The long-range goals of our studies are to understand the mechanisms that enforce the ??T and pre-TCR checkpoints. We would like to describe these checkpoints in terms of global networks involving transcriptional regulators, signaling components and survival factors. Previously, we as well as others have demonstrated that E- and Id-proteins play critical roles in enforcing the ??, pre-TCR and TCR checkpoints. Most prominent among the E-proteins are the E2A gene products, E12 and E47. Two additional members that are closely related to E2A, named E2-2 and HEB, also belong to the E-protein family. The DNA binding activities of E-proteins are attenuated by a subset of helix-loop-helix (HLH) proteins, named ld1-4. E-proteins levels are high in T cell progenitors where they initiate TCRy, ? as well ? locus rearrangement, activate the expression of genes encoding for proteins involved in Notch- and pre-TCR signaling arid antagonize proliferation. Once a ?? or pre-TCR complex is assembled, IdS levels are elevated to suppress E2A DNA binding. Here we propose to continue these studies. We would use functional studies, genome-wide analyses and computational approaches to determine the mechanisms that underpin ?? versus ? selection. We would identify factors that cooperate with E-proteins to enforce the pre-TCR checkpoints. We would examine whether gradients of E-protein activity modulate DNA binding site preferences as well as enhancer repertoire selection beyond the pre-TCR checkpoint. We would examine how Notch- and pre-TCR signaling act in concert to modulate binding site as well as enhancer selection. We would describe ?? T cell development in terms of global networks of enhancer repertoires, interacting transcription factors, signaling components and survival factors. We would examine how differences in signaling by the pre- TCR and ?? TCR affect E2A occupancy and binding site selection. Finally, we would examine how these networks change during developmental progression and how such changes relate to enforcement of the ?? and pre-TCR checkpoints.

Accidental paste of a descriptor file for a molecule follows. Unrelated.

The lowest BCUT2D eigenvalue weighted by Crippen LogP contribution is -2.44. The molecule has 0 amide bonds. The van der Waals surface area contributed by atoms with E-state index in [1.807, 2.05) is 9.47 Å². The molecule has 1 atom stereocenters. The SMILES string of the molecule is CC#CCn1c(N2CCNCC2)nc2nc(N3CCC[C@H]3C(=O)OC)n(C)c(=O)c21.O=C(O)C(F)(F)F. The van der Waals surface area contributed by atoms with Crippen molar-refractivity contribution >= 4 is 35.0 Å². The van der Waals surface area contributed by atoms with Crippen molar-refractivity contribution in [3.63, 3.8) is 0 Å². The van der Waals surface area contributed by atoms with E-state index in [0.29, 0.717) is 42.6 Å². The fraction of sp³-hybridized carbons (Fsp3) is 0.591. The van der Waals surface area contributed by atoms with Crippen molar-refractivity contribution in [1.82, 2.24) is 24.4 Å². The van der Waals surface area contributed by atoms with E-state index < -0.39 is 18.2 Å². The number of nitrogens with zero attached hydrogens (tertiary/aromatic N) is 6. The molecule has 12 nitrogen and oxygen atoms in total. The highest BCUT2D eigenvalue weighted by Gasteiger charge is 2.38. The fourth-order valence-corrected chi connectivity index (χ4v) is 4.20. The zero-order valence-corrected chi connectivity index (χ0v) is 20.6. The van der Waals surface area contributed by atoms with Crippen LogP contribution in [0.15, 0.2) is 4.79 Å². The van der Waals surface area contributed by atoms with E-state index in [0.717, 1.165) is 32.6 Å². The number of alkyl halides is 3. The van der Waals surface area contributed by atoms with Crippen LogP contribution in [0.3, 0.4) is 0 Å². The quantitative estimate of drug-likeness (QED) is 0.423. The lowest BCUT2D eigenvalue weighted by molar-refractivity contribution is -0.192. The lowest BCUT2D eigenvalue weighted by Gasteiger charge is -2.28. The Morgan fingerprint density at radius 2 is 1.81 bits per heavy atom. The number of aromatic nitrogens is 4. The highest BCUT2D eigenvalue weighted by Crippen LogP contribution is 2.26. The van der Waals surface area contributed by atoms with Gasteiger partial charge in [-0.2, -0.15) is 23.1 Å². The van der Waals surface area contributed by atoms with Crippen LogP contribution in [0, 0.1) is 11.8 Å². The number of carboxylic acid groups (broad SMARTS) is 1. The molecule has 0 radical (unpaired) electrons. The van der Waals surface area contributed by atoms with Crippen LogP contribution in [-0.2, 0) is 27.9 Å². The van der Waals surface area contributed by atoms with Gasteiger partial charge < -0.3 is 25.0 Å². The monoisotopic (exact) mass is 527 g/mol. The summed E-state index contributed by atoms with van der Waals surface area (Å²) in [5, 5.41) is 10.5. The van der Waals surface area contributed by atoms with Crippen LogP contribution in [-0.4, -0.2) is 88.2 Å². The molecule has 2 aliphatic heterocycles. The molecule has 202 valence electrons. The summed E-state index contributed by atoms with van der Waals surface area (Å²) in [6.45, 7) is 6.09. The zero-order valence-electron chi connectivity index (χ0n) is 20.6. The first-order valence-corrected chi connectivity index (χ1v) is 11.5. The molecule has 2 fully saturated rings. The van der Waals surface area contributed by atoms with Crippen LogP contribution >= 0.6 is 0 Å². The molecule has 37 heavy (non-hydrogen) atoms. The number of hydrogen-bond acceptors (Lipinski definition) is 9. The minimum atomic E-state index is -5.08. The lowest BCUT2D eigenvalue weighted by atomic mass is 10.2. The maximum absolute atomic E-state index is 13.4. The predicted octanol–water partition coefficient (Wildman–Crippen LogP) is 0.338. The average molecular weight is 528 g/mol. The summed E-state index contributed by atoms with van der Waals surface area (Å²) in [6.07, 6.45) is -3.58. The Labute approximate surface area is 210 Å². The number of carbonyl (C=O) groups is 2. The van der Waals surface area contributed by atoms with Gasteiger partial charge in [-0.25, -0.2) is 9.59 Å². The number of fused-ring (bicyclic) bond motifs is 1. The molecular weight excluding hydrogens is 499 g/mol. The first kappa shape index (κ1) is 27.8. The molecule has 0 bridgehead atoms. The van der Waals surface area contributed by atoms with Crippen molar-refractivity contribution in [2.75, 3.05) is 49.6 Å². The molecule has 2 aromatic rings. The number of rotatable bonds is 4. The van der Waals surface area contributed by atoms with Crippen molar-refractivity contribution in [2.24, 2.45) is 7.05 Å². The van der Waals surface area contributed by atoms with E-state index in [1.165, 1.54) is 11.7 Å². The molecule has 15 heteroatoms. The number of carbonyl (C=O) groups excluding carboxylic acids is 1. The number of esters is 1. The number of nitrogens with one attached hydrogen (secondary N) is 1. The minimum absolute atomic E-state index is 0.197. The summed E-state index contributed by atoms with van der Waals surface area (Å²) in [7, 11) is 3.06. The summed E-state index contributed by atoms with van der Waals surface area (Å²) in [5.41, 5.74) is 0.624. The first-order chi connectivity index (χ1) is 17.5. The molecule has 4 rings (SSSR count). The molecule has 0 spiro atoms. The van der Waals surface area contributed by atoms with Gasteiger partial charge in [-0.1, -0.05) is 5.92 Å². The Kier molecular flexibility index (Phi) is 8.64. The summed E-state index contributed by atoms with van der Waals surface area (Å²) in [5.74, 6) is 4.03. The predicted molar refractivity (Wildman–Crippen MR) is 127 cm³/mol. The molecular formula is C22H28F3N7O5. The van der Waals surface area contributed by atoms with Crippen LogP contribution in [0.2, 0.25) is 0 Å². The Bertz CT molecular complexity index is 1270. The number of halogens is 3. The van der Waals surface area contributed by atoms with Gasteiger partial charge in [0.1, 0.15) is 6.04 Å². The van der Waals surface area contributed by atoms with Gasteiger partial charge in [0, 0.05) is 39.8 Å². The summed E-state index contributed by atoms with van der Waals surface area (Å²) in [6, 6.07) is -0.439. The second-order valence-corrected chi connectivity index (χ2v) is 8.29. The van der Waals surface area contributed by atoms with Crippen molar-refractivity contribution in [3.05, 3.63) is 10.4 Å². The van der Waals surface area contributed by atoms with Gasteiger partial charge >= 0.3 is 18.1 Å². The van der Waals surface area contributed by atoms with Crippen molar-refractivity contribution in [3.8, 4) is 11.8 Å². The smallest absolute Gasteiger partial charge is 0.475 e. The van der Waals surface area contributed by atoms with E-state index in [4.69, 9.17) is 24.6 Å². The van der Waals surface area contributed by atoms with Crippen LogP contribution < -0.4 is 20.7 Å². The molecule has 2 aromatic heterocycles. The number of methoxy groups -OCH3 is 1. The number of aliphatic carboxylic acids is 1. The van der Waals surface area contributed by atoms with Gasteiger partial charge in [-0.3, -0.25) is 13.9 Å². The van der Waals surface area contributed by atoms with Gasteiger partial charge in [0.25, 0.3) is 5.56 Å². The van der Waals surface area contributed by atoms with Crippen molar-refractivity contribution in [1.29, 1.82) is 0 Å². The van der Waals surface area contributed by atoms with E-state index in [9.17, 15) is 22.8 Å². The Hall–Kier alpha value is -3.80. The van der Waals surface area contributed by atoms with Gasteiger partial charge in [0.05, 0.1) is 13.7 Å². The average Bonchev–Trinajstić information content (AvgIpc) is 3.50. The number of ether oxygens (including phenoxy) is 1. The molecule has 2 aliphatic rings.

It has been established that an important population of cells, named ?? T cells, play critical roles in preserving epithelial structures that function as barriers. The proposal described here is aimed to understand the molecular mechanisms that promote their developmental progression. These studies may permit novel avenues for the treatment of immune diseases and interference with the development of malignancies.
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